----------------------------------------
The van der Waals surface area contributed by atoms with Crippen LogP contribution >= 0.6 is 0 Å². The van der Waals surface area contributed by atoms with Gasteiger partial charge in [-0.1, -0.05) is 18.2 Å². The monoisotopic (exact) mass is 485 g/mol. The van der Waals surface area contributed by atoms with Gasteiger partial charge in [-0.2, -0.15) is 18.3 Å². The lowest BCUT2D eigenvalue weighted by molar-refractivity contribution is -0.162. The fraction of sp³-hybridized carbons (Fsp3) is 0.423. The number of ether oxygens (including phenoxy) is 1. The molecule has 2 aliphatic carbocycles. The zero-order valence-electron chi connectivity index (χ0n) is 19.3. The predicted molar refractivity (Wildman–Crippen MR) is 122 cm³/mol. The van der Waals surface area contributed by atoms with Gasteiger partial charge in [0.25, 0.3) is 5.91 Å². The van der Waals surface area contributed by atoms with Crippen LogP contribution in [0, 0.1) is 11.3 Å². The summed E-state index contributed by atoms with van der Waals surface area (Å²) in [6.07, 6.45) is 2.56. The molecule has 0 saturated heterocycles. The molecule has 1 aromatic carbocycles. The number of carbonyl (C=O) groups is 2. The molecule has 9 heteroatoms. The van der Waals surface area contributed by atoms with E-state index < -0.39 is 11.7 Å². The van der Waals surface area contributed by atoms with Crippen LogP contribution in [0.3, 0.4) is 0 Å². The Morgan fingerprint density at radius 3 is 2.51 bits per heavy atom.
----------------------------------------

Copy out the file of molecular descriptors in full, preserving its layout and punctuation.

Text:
The van der Waals surface area contributed by atoms with Crippen LogP contribution >= 0.6 is 0 Å². The van der Waals surface area contributed by atoms with Gasteiger partial charge in [-0.1, -0.05) is 18.2 Å². The monoisotopic (exact) mass is 485 g/mol. The van der Waals surface area contributed by atoms with Gasteiger partial charge in [-0.2, -0.15) is 18.3 Å². The lowest BCUT2D eigenvalue weighted by molar-refractivity contribution is -0.162. The fraction of sp³-hybridized carbons (Fsp3) is 0.423. The number of ether oxygens (including phenoxy) is 1. The molecule has 2 aliphatic carbocycles. The zero-order valence-electron chi connectivity index (χ0n) is 19.3. The predicted molar refractivity (Wildman–Crippen MR) is 122 cm³/mol. The van der Waals surface area contributed by atoms with Gasteiger partial charge in [0.25, 0.3) is 5.91 Å². The van der Waals surface area contributed by atoms with Crippen LogP contribution in [0, 0.1) is 11.3 Å². The summed E-state index contributed by atoms with van der Waals surface area (Å²) in [6.07, 6.45) is 2.56. The molecule has 0 saturated heterocycles. The molecule has 1 aromatic carbocycles. The number of carbonyl (C=O) groups is 2. The molecule has 9 heteroatoms. The van der Waals surface area contributed by atoms with E-state index < -0.39 is 11.7 Å². The van der Waals surface area contributed by atoms with Crippen LogP contribution in [0.3, 0.4) is 0 Å². The Morgan fingerprint density at radius 3 is 2.51 bits per heavy atom.